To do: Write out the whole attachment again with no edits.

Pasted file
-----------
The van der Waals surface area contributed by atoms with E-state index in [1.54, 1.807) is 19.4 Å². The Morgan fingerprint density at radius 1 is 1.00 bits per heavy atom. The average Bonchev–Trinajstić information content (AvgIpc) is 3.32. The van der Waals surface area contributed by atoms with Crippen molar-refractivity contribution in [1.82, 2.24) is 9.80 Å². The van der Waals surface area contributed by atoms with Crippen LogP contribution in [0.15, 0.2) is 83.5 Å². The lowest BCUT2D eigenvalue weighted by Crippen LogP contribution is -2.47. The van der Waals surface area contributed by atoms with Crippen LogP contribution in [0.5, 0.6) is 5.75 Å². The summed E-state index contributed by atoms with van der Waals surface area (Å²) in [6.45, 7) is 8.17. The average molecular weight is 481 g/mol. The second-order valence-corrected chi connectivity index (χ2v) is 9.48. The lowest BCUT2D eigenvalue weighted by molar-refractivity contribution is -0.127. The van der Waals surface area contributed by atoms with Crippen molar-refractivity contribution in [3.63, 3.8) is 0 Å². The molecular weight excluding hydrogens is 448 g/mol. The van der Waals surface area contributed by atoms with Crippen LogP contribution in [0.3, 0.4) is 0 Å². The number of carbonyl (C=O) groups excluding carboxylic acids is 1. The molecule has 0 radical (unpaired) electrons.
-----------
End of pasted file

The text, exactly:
The van der Waals surface area contributed by atoms with E-state index in [1.54, 1.807) is 19.4 Å². The Morgan fingerprint density at radius 1 is 1.00 bits per heavy atom. The average Bonchev–Trinajstić information content (AvgIpc) is 3.32. The van der Waals surface area contributed by atoms with Crippen molar-refractivity contribution in [1.82, 2.24) is 9.80 Å². The van der Waals surface area contributed by atoms with Crippen LogP contribution in [0.15, 0.2) is 83.5 Å². The lowest BCUT2D eigenvalue weighted by Crippen LogP contribution is -2.47. The van der Waals surface area contributed by atoms with Crippen LogP contribution in [0.5, 0.6) is 5.75 Å². The summed E-state index contributed by atoms with van der Waals surface area (Å²) in [6.45, 7) is 8.17. The average molecular weight is 481 g/mol. The second-order valence-corrected chi connectivity index (χ2v) is 9.48. The lowest BCUT2D eigenvalue weighted by molar-refractivity contribution is -0.127. The van der Waals surface area contributed by atoms with Crippen molar-refractivity contribution in [3.63, 3.8) is 0 Å². The molecular weight excluding hydrogens is 448 g/mol. The van der Waals surface area contributed by atoms with Crippen LogP contribution in [0.3, 0.4) is 0 Å². The number of carbonyl (C=O) groups excluding carboxylic acids is 1. The molecule has 0 radical (unpaired) electrons.